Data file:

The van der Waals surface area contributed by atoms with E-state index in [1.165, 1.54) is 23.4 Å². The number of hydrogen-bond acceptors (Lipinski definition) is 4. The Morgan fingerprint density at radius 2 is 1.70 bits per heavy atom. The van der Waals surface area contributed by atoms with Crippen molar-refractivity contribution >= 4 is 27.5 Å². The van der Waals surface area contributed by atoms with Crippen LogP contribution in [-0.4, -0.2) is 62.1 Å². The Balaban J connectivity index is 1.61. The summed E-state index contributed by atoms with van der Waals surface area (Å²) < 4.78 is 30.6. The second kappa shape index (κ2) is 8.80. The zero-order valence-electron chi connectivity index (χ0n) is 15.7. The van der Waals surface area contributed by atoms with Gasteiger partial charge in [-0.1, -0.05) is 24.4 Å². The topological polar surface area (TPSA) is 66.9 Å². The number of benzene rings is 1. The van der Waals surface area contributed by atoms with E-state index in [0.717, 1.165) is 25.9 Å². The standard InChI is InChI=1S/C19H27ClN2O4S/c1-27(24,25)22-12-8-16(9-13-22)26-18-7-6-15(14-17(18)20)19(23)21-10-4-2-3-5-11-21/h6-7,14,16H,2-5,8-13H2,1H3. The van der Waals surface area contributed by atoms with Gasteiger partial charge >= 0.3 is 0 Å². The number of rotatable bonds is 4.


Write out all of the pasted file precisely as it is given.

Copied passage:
The van der Waals surface area contributed by atoms with E-state index in [1.165, 1.54) is 23.4 Å². The number of hydrogen-bond acceptors (Lipinski definition) is 4. The Morgan fingerprint density at radius 2 is 1.70 bits per heavy atom. The van der Waals surface area contributed by atoms with Crippen molar-refractivity contribution >= 4 is 27.5 Å². The van der Waals surface area contributed by atoms with Crippen LogP contribution in [-0.4, -0.2) is 62.1 Å². The Balaban J connectivity index is 1.61. The summed E-state index contributed by atoms with van der Waals surface area (Å²) < 4.78 is 30.6. The second kappa shape index (κ2) is 8.80. The zero-order valence-electron chi connectivity index (χ0n) is 15.7. The van der Waals surface area contributed by atoms with Gasteiger partial charge in [-0.1, -0.05) is 24.4 Å². The topological polar surface area (TPSA) is 66.9 Å². The number of benzene rings is 1. The van der Waals surface area contributed by atoms with E-state index in [0.717, 1.165) is 25.9 Å². The standard InChI is InChI=1S/C19H27ClN2O4S/c1-27(24,25)22-12-8-16(9-13-22)26-18-7-6-15(14-17(18)20)19(23)21-10-4-2-3-5-11-21/h6-7,14,16H,2-5,8-13H2,1H3. The van der Waals surface area contributed by atoms with Gasteiger partial charge >= 0.3 is 0 Å². The number of rotatable bonds is 4.